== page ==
- Development & Aid
- Economy & Trade
- Human Rights
- Global Governance
- Civil Society
Wednesday, July 27, 2016
- It’s been almost a year since Benghazi launched its uprising against former Libyan president Muammar Gaddafi and three months since he was killed, but there is a growing sense of frustration in eastern Libya with the National Transitional Council. Two weeks ago, a group of protesters attacked the Council’s Benghazi headquarters as chairman Mustafa Abdeljalil was inside, forcing him to flee through the back door.
The Libyan economy has not recovered from the revolution. Government workers are not receiving their salaries. Liquidity is in such a dire situation that banks can only give out 2,000 dinars (about 1,500 dollars) per month per account.
The economic pressure has created an atmosphere of mistrust for the once-loved National Transitional Council (NTC), and rumours circulate about corruption and the infiltration of former regime members. Many activists want the NTC and any future government completely free of Gaddafi’s men, but others feel that such a break is impossible considering that many Libyans worked for the regime because there was no alternative.
The real culprits, however, are a lack of transparency and communication by the NTC.
“The NTC has lost its credibility with the people,” said Abdel Salam El Sherif, 33, a lawyer and political activist. “The council earned its legitimacy from the revolution, but it needs to serve the people.
“Many people joined the NTC in secret because there were still pro-Gaddafi elements around, and the people accepted the secrecy for security reasons. But after the liberation of Tripoli, you still see the NTC not revealing information about its members. So we are asking, ‘Who are these people and why hide their names?’ This is basic transparency. We don’t even know how many there are. Every time we ask we are given different answers.”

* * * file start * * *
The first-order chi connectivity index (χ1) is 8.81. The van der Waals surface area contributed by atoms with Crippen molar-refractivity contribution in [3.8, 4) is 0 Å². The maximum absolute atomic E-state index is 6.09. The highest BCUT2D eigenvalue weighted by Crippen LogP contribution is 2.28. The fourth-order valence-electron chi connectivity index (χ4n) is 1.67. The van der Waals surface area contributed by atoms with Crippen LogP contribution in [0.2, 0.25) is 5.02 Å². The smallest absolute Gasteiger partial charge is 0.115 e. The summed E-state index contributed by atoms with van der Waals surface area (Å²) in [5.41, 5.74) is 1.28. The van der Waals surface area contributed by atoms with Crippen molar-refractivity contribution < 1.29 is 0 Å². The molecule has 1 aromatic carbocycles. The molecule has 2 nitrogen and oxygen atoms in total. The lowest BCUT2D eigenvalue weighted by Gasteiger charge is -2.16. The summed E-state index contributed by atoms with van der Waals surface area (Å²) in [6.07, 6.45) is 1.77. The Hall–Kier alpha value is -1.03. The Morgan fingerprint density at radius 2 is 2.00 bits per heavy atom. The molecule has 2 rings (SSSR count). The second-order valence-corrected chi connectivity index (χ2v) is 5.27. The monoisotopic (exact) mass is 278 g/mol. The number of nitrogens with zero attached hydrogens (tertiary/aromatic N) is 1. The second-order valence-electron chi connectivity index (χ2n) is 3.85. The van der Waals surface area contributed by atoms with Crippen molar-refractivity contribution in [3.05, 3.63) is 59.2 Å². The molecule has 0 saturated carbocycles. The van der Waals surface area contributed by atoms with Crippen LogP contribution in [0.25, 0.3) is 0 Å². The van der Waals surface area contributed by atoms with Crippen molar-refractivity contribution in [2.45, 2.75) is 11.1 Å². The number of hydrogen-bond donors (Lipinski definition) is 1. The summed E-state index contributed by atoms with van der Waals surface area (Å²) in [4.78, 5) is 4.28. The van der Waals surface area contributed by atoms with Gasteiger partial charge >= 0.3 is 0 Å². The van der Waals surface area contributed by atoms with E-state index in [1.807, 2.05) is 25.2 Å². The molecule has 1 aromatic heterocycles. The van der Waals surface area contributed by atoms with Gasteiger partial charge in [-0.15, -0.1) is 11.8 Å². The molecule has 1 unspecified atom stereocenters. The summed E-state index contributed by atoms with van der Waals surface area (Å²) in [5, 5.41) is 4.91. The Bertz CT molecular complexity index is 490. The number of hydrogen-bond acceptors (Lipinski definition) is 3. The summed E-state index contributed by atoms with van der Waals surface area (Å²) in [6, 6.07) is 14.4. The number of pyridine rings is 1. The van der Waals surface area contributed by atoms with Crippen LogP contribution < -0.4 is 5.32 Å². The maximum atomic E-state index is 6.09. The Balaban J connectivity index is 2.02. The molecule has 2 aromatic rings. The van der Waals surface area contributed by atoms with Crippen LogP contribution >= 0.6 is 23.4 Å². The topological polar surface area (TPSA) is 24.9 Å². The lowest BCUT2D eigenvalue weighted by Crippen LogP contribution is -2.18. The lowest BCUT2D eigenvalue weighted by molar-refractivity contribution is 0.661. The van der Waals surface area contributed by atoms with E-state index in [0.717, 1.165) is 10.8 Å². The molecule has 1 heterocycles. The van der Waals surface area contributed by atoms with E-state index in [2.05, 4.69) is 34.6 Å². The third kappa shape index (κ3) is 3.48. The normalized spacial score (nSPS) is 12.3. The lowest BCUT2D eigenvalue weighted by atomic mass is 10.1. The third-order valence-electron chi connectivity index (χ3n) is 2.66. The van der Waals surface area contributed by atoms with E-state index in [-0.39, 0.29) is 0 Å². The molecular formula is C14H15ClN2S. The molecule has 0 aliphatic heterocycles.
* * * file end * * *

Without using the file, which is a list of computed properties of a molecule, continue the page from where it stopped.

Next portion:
Not only is it incomplete, but this was uploaded only on Jan. 29. On the NTC’s Facebook page, it says on Dec. 24 that there were 42 members, and on Dec. 8 there were 61 members.
“We are not opposed to the NTC’s existence,” El Sherif said, “we just want to know who they are.”
Baja, a former political science professor at Benghazi University, admitted the council’s communication mistakes, but said measures have been made to improve them. He stressed that the NTC will cease to exist after elections are held in June. In addition, the NTC members all pledged to not run as candidates.
“The attack on the NTC building showed us just how bad things had become,” Baja said. “We are now reorganising the state media to use it to communicate better with the people. Maybe if we had done this a month ago we wouldn’t have these problems.”
He added, however, that the NTC has accomplished a lot considering that Libya lacked any institutions and had to start building a state from scratch. Security, he said, is still a problem. The army and police are absent, and filling the vacuum are local militias – a phenomenon that the NTC is trying to reverse, he said.
Concerning the economy, Baja said that the transitional government the NTC appointed is now preparing a budget that will allot money to different sectors.
“There are a lot of rumours flying about regarding money and the NTC,” he said. “The NTC do not receive salaries, but people say we get 5,000 dinars per month. They hear that foreign governments unfreeze Libyan money and they think boxes of money are being sent to the NTC. It’s not like this.
“We have money at our disposal, but we have to create a budget first. Not only are the Libyan people watching us, but so is the international community. But we have to change the nature of the economy. Gaddafi spent 17 billion dollars per year on government salaries, and this cannot continue. You cannot run a state with this system. We have to promote the private sector to grow.”
The most pressing issue for the NTC is laying the groundwork for the June elections when the country will elect a national congress. This assembly will in turn elect a committee to draft a new constitution. The current plan envisions 200 seats, of which 120 will be reserved for individual candidates and 80 for political parties.
“This is a disaster,” El Sherif said. “A national congress needs to include representatives from all parts of society. Using parties may marginalise sections of the country. Political parties can come later on, once the foundations of the new country are written.”